SBA’s Review Process:  As discussed in our prior post addressing borrowers’ potential liability under the False Claims Act, all PPP loans in excess of $2 million, and any other loans “as appropriate,” will be reviewed by the SBA.  Either way, if the SBA reviews a borrower’s loan, it will look at borrower eligibility, loan amounts and use of proceeds, and loan forgiveness.  Borrowers are required to maintain PPP documentation for six years after the date the loan is forgiven or repaid in full and must permit the SBA access to such files upon request.  If the SBA believes that a borrower may not have been eligible for the loan, the loan amount, or the loan forgiveness amount, the SBA will require the lender to contact the borrower in writing to request additional information and may also request information directly from the borrower.  If the SBA determines that a PPP loan recipient should have been ineligible, no forgiveness will be permitted.  The SBA may also seek repayment of the outstanding PPP loan balance or pursue other available remedies.  Another interim rule will be issued that addresses how recipients ruled ineligible can appeal such a determination.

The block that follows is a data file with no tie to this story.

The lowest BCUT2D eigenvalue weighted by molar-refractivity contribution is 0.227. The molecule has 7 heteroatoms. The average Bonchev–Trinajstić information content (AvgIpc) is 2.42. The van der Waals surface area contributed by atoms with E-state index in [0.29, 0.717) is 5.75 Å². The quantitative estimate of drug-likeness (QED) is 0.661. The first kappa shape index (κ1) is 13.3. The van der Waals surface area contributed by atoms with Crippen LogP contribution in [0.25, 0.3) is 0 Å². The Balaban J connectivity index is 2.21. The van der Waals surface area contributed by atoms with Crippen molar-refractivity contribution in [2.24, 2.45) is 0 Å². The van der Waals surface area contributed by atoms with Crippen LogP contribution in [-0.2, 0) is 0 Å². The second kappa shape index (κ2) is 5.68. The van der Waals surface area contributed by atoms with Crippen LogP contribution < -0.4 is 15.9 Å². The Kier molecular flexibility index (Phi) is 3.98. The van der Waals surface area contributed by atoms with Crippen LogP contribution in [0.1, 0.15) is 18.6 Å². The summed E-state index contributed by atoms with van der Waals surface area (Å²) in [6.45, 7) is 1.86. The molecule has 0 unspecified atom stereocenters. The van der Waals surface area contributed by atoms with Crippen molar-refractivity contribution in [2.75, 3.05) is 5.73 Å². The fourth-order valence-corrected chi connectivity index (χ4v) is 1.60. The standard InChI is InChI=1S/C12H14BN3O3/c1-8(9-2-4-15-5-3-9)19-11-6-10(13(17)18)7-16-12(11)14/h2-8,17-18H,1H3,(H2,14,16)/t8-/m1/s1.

Modifications Expected:   On May 28, 2020, the U.S. House of Representatives approved legislation (the “Paycheck Protection Flexibility Act,” H.R. 7010), that would extend the time PPP recipients have to spend their funds and receive forgiveness from eight weeks to 24 weeks.  The bill would also lower the portion of PPP funds borrowers must spend on payroll costs to qualify for full loan forgiveness from 75% to 60%.  The House bill passed under special rules established to expedite legislation while the House is not in full session, requiring a two-thirds vote for passage instead of a simple majority.  The House bill will now need to pass the Senate before making its way to President Trump’s desk to be signed into effect.  A separate bill advancing through the Senate would double the covered period of forgivable PPP spending to 16 weeks but would not change the 75% payroll cost requirement.  We will continue to track these bills and provide updates accordingly.